DNS market strong but new entrants could spark legal backlash, analyst says

Wells Fargo Security analysts predict wireless carriers' near-term budgets will be allocated more toward distributed network systems (DNS) including small cells, DAS and Cloud-RAN (C-RAN), than traditional macro sites.

That's the conclusion drawn by analysts Jennifer Fritzsche, Caleb Stein, and Eric Luebchow after recent meetings with ExteNet including tours of the company's DAS installations in the Ronald Reagan Building and the soon to be opened Trump Hotel in D.C.

"With carriers trying to keep up with the ever-growing demand for wireless data, they are looking at the high traffic dense spots where this presents the biggest challenge. This is especially true as we inch closer to a 5G world," the analysts said in a research note.

Going forward, Wells Fargo says a big role in moving along small cell deployments will be gaining municipal approval, something which the analyst firm says ExteNet and CCI have been successful with. But the analysts also point toward unspecified new entrants being disruptive in the market to the point where it could spark some "legal backlash."

"Frankly, this is not good for any of the players as it could result in greater scrutiny for the process overall and introduce a new layer of regulation which would slow down future launches," Wells Fargo wrote in the note.

Those thoughts gel with recent comments from BTIG speculating that increased awareness by metro market citizens of the higher proliferation of small cells and similar deployments could begin to complicate the process.

Indeed, the Zayo Group, which is currently installing small cells in Wichita, Kansas to help boost Verizon (NYSE: VZ) coverage in the area, put further Kansas deployments on hold while the state's governor considers legislation that would largely cut local municipalities out of the permitting and approval process.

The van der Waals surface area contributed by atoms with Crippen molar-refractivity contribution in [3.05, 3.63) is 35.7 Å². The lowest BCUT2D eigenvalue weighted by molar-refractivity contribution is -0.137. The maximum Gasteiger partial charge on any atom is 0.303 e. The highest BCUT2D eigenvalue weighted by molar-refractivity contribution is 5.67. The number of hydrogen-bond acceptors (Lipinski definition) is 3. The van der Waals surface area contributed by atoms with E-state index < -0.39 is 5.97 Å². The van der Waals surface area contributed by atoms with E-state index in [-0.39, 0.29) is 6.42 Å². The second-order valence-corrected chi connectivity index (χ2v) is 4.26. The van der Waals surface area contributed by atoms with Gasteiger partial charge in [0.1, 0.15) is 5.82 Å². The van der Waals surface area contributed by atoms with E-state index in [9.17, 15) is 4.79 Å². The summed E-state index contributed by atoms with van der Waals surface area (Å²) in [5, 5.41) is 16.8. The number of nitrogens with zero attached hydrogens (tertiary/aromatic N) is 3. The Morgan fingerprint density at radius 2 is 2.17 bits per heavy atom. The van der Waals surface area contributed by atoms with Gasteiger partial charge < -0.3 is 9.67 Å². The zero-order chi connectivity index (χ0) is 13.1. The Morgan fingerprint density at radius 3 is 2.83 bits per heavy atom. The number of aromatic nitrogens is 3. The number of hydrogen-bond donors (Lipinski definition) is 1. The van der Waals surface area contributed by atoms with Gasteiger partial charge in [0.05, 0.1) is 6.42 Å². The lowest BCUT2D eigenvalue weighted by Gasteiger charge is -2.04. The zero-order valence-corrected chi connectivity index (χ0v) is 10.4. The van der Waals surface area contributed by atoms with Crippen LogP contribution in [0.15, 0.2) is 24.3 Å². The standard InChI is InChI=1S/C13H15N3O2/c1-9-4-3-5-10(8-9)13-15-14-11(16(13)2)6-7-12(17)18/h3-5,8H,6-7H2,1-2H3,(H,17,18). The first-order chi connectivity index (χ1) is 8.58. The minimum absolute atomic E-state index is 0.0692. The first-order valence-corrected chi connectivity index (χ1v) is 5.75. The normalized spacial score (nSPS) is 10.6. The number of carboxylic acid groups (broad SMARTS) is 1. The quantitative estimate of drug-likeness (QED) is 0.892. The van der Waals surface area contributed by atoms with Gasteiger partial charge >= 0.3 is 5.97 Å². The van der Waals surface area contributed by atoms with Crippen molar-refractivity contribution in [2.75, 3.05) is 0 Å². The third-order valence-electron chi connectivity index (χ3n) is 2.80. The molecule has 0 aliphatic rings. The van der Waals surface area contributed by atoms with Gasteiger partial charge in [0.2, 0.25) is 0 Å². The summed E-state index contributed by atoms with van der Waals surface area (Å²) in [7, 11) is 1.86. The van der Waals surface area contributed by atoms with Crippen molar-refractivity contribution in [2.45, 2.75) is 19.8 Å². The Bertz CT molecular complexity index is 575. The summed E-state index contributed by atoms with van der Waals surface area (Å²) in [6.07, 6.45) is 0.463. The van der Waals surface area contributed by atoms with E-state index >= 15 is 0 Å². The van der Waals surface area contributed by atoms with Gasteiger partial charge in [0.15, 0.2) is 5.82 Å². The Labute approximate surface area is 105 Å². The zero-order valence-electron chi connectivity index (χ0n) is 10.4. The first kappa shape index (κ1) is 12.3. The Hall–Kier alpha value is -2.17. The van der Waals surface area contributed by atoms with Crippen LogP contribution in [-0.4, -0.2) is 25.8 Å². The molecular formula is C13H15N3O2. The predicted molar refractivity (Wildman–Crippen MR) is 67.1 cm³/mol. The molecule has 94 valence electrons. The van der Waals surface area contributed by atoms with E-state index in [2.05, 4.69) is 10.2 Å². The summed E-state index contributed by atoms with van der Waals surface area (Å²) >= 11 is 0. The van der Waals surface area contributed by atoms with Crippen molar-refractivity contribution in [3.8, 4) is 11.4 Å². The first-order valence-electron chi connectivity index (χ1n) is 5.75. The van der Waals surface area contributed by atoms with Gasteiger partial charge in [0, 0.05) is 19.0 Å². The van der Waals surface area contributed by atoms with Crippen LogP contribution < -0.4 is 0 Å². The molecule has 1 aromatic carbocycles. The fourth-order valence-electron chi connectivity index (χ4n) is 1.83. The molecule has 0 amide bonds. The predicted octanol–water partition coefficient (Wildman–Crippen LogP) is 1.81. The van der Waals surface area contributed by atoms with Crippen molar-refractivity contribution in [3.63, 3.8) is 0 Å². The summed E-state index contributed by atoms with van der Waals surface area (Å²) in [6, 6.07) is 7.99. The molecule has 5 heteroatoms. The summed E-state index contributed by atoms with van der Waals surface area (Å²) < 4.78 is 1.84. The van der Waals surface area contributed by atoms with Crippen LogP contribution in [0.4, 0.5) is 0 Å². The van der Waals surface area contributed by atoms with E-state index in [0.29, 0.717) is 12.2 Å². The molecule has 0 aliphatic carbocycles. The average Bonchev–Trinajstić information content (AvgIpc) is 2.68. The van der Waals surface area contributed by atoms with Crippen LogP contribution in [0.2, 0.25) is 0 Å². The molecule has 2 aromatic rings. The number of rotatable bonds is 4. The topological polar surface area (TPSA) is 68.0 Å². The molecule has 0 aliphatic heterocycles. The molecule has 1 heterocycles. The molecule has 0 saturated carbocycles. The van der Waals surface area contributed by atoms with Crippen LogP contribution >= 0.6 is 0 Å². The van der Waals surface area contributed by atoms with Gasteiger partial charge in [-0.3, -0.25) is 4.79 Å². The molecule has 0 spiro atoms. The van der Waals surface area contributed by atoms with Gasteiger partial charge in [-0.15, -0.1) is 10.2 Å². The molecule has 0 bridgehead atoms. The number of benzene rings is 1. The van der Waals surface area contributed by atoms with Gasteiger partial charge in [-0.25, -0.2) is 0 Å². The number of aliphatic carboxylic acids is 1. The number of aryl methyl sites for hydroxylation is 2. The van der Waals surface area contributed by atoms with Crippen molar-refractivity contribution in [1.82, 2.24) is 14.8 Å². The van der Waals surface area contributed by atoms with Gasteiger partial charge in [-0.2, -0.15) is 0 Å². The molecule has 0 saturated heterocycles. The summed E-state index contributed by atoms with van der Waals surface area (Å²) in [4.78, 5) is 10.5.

Despite the increased scrutiny, small cell deployments are points of emphasis for all four major U.S. wireless operators as network densification becomes a bigger priority, according to Wells Fargo, pointing out how Sprint (NYSE: S) and Verizon have both been cheerleaders for small cells for the past two years while AT&T (NYSE: T) and T-Mobile (NYSE:TMUS) are also now getting more involved.

"In case of AT&T, we believe the initial step has been setting the fiber foundation in its network. While we still expect this to be a multi-year process, the work it has done there to date should position it to be more ready for a DNS push than it was in the Project VIP period. Our sense is it this area (DAS / small cell spend) where T will prioritize its near-term wireless spend," the analysts said.

Related articles:
Zayo small cell work in Kansas on hold as new permit laws considered
Small cell proliferation will start making installations more difficult, analyst says
Verizon's under-seat DAS key in handling expected 10.5 terabytes during next year's Super Bowl
Verizon, AT&T beef up stadium DAS, small cells for Super Bowl 50
Sprint's thirst for dark fiber-based small cell backhaul spells opportunity for Zayo, Level 3, others

Suggested Articles

Despite some challenges, organizations of all sizes are using containers in more of their initiatives, including AI and machine learning.

On Monday the FCC announced that it had it authorized more than $563 million in funding to expand rural broadband services in 24 states.

Driven by 200 Gbps wavelength shipments, coherent DWDM revenue will reach $16 billion by 2023, according to a report.